Portugal faces fuel rationing as tanker drivers strike

Better pay and workers' rights are at the heart of the disagreement between the drivers' union and haulage bosses.

    Posters reading 'Energy crisis. Maximum limit 25 litres per filling' are seen as Portugal enacts fuel rationing during a tanker-drivers' strike [Rafael Marchante/Reuters]
    Posters reading 'Energy crisis. Maximum limit 25 litres per filling' are seen as Portugal enacts fuel rationing during a tanker-drivers' strike [Rafael Marchante/Reuters]

    Portuguese motorists are facing fuel rations across Portugal after fuel-tanker drivers began an open-ended strike on Monday.

    The workers have promised to prevent the action from paralysing the country at the height of the tourist season, while the Socialist government on Friday declared an "energy crisis", allowing it to ensure full supplies to ports, hospitals, airports and other priority users.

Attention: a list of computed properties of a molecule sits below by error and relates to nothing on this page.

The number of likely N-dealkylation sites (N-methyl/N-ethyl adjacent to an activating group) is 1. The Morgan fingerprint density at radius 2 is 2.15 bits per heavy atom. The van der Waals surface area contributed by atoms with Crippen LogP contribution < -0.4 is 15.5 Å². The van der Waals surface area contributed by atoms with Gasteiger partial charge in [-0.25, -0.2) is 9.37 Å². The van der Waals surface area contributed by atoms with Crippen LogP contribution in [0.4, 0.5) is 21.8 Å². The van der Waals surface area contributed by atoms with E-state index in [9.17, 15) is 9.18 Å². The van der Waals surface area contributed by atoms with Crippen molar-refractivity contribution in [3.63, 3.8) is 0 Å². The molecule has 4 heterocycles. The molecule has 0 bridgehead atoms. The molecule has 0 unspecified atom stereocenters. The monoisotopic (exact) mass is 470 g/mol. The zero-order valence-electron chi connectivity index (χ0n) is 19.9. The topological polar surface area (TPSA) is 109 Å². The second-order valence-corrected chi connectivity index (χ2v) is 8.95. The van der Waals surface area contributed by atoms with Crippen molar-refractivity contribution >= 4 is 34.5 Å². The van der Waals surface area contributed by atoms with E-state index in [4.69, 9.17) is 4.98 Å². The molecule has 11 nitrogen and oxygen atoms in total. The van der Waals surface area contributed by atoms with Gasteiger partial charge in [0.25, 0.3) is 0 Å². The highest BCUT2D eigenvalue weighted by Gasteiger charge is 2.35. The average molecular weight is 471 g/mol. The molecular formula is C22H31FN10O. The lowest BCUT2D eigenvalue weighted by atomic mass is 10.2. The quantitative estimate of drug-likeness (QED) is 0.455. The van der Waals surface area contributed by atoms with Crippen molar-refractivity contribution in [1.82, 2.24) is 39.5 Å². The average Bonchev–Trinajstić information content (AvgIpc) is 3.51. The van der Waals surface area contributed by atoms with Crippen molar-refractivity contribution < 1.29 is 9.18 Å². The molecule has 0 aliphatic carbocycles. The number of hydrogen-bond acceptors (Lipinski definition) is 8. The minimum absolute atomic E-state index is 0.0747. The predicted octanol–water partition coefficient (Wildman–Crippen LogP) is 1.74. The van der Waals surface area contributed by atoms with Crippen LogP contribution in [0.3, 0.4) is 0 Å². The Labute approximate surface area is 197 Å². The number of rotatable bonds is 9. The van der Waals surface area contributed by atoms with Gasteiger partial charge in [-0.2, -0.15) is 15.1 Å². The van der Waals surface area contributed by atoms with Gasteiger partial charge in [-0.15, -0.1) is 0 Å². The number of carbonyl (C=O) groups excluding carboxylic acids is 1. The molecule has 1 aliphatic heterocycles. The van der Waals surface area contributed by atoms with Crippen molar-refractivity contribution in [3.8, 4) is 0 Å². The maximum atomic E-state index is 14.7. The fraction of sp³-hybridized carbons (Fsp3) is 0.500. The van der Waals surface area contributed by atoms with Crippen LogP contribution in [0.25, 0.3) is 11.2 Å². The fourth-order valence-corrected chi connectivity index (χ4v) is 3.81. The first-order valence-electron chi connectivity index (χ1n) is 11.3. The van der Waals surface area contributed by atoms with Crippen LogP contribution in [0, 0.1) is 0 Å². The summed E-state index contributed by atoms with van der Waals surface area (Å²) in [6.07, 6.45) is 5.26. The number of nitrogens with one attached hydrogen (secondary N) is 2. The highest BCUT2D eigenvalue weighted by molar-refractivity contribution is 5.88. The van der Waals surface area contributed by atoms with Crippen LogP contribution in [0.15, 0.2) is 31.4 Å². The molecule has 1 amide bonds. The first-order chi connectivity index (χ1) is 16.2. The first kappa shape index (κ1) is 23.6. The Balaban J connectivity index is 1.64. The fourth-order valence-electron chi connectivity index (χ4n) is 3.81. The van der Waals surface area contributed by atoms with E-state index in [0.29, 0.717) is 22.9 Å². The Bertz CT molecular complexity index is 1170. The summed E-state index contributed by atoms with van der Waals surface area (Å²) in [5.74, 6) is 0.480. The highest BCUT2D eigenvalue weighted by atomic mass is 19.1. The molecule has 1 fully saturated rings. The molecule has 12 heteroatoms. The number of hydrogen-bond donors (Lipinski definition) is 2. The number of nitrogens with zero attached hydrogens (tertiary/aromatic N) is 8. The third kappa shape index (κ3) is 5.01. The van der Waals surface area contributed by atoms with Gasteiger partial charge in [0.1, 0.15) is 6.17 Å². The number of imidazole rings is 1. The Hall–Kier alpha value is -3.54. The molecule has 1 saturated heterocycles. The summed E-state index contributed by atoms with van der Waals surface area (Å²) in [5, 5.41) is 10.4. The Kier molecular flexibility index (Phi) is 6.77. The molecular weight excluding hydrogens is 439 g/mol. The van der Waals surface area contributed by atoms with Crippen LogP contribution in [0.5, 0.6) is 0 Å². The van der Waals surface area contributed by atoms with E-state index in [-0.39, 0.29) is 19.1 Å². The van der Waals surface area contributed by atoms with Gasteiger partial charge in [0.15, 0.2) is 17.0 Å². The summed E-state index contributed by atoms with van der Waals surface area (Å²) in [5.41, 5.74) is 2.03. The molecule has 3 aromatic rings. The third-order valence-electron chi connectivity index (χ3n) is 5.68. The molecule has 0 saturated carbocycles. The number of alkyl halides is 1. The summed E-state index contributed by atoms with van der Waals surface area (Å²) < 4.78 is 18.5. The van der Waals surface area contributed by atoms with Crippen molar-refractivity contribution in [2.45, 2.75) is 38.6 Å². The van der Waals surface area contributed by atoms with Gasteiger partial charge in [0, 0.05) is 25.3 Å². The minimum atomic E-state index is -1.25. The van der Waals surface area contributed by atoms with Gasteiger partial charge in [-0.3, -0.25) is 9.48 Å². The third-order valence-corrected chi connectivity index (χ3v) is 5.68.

"It's absolutely essential that everyone does their part, that those on strike exercise their right and that the minimum services enacted are respected," Prime Minister Antonio Costa said on Sunday. "Common sense must prevail."

    The government stands ready to launch special measures to ensure steady supplies, he said.

    A strike in April was Portugal's largest outbreak of industrial unrest in years. Tanker drivers stopped work for the second time this year after talks with employers over better pay and workers' rights failed.

    Fuel rationing for the public restricts drivers to a maximum of 15 litres of petrol or diesel per filling at specially-designated stations covered by the government-decreed minimum services scheme. Motorists can buy 25 litres at all other stations.

    Some stations were out of fuel on Monday morning, but there were some lines building up.

    The National Hazardous Materials Drivers' Union (SNMMP), which called the strike, said its members would comply with the minimum services, but there are concerns they may fail.

    The fuel-tanker drivers said the strike will carry on until the employers' association, ANTRAM, makes a "reasonable proposal".

    "Until then we will strike for a day, a week, a month, as long as it takes," said SNMMP Vice President Pedro Pardal Henriques. The Independent Freight Drivers' Union (SIMM) will also take part in the strike.

    SOURCE: Al Jazeera and news agencies